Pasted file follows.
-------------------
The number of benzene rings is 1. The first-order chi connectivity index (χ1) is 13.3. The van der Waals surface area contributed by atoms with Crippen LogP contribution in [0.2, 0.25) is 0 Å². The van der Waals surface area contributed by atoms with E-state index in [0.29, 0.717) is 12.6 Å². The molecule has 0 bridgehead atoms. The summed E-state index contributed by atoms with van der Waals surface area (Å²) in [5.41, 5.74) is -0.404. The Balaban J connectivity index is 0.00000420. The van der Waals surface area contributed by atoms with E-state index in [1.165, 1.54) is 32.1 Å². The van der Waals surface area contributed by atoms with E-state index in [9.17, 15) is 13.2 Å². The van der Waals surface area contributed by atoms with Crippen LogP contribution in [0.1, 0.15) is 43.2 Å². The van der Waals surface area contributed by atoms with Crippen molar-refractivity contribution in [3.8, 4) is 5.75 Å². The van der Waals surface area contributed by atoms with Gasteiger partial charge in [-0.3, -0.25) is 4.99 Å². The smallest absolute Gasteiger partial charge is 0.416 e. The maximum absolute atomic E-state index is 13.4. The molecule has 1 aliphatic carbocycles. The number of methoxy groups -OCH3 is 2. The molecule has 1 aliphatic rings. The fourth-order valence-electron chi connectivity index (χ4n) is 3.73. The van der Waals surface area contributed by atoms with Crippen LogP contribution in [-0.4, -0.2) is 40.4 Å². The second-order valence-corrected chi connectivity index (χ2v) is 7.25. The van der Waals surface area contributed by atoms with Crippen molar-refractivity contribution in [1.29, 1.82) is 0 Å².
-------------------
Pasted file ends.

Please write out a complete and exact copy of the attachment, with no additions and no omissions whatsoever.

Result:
The number of benzene rings is 1. The first-order chi connectivity index (χ1) is 13.3. The van der Waals surface area contributed by atoms with Crippen LogP contribution in [0.2, 0.25) is 0 Å². The van der Waals surface area contributed by atoms with E-state index in [0.29, 0.717) is 12.6 Å². The molecule has 0 bridgehead atoms. The summed E-state index contributed by atoms with van der Waals surface area (Å²) in [5.41, 5.74) is -0.404. The Balaban J connectivity index is 0.00000420. The van der Waals surface area contributed by atoms with E-state index in [1.165, 1.54) is 32.1 Å². The van der Waals surface area contributed by atoms with E-state index in [9.17, 15) is 13.2 Å². The van der Waals surface area contributed by atoms with Crippen LogP contribution in [0.1, 0.15) is 43.2 Å². The van der Waals surface area contributed by atoms with Crippen molar-refractivity contribution in [3.8, 4) is 5.75 Å². The van der Waals surface area contributed by atoms with Gasteiger partial charge in [-0.3, -0.25) is 4.99 Å². The smallest absolute Gasteiger partial charge is 0.416 e. The maximum absolute atomic E-state index is 13.4. The molecule has 1 aliphatic carbocycles. The number of methoxy groups -OCH3 is 2. The molecule has 1 aliphatic rings. The fourth-order valence-electron chi connectivity index (χ4n) is 3.73. The van der Waals surface area contributed by atoms with Crippen LogP contribution in [-0.4, -0.2) is 40.4 Å². The second-order valence-corrected chi connectivity index (χ2v) is 7.25. The van der Waals surface area contributed by atoms with Crippen molar-refractivity contribution in [1.29, 1.82) is 0 Å².